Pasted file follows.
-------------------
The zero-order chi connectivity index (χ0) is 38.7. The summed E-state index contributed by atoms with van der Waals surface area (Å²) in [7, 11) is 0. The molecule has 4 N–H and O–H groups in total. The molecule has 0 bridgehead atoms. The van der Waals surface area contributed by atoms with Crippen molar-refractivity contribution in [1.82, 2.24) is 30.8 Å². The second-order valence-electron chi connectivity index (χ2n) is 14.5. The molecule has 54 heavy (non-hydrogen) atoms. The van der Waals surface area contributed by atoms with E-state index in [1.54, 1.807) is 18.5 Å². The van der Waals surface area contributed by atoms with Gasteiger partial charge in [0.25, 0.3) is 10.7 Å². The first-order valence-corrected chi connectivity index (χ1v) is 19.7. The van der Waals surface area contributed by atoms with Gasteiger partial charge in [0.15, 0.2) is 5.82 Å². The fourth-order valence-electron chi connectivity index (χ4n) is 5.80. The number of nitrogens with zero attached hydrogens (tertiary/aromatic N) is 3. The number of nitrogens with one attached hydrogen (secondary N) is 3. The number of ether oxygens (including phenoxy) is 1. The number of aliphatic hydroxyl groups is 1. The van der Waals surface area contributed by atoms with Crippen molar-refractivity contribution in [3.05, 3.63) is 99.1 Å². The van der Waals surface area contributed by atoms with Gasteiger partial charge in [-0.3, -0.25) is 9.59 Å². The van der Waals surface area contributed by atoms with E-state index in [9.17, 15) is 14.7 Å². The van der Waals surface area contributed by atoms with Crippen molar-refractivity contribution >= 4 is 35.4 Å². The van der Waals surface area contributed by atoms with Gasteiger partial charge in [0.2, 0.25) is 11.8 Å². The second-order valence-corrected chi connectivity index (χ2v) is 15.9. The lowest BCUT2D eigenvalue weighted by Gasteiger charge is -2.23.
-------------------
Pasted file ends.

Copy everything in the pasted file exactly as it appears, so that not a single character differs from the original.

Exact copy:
The zero-order chi connectivity index (χ0) is 38.7. The summed E-state index contributed by atoms with van der Waals surface area (Å²) in [7, 11) is 0. The molecule has 4 N–H and O–H groups in total. The molecule has 0 bridgehead atoms. The van der Waals surface area contributed by atoms with Crippen molar-refractivity contribution in [1.82, 2.24) is 30.8 Å². The second-order valence-electron chi connectivity index (χ2n) is 14.5. The molecule has 54 heavy (non-hydrogen) atoms. The van der Waals surface area contributed by atoms with E-state index in [1.54, 1.807) is 18.5 Å². The van der Waals surface area contributed by atoms with Gasteiger partial charge in [0.25, 0.3) is 10.7 Å². The first-order valence-corrected chi connectivity index (χ1v) is 19.7. The van der Waals surface area contributed by atoms with Gasteiger partial charge in [0.15, 0.2) is 5.82 Å². The fourth-order valence-electron chi connectivity index (χ4n) is 5.80. The number of nitrogens with zero attached hydrogens (tertiary/aromatic N) is 3. The number of nitrogens with one attached hydrogen (secondary N) is 3. The number of ether oxygens (including phenoxy) is 1. The number of aliphatic hydroxyl groups is 1. The van der Waals surface area contributed by atoms with Crippen molar-refractivity contribution in [3.05, 3.63) is 99.1 Å². The van der Waals surface area contributed by atoms with Gasteiger partial charge in [-0.3, -0.25) is 9.59 Å². The van der Waals surface area contributed by atoms with E-state index in [9.17, 15) is 14.7 Å². The van der Waals surface area contributed by atoms with Crippen molar-refractivity contribution >= 4 is 35.4 Å². The van der Waals surface area contributed by atoms with Gasteiger partial charge in [0.2, 0.25) is 11.8 Å². The second-order valence-corrected chi connectivity index (χ2v) is 15.9. The lowest BCUT2D eigenvalue weighted by Gasteiger charge is -2.23.